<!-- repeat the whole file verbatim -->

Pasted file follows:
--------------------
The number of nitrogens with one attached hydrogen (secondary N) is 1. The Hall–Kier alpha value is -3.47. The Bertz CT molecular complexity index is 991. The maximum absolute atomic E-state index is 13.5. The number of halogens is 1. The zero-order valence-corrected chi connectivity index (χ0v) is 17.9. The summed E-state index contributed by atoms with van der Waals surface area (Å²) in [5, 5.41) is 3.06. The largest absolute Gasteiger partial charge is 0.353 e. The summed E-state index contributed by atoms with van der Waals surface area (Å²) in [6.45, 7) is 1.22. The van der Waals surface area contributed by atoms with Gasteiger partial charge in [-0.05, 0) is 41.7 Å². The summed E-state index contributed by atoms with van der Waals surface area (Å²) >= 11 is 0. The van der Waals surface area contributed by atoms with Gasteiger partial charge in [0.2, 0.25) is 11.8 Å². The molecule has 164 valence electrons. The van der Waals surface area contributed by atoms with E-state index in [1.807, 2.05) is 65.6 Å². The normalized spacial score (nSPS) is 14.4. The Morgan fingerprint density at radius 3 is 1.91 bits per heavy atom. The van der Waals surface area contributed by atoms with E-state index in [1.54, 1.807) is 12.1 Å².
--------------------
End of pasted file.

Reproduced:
The number of nitrogens with one attached hydrogen (secondary N) is 1. The Hall–Kier alpha value is -3.47. The Bertz CT molecular complexity index is 991. The maximum absolute atomic E-state index is 13.5. The number of halogens is 1. The zero-order valence-corrected chi connectivity index (χ0v) is 17.9. The summed E-state index contributed by atoms with van der Waals surface area (Å²) in [5, 5.41) is 3.06. The largest absolute Gasteiger partial charge is 0.353 e. The summed E-state index contributed by atoms with van der Waals surface area (Å²) in [6.45, 7) is 1.22. The van der Waals surface area contributed by atoms with Gasteiger partial charge in [-0.05, 0) is 41.7 Å². The summed E-state index contributed by atoms with van der Waals surface area (Å²) >= 11 is 0. The van der Waals surface area contributed by atoms with Gasteiger partial charge in [0.2, 0.25) is 11.8 Å². The molecule has 164 valence electrons. The van der Waals surface area contributed by atoms with E-state index in [1.807, 2.05) is 65.6 Å². The normalized spacial score (nSPS) is 14.4. The Morgan fingerprint density at radius 3 is 1.91 bits per heavy atom. The van der Waals surface area contributed by atoms with E-state index in [1.54, 1.807) is 12.1 Å².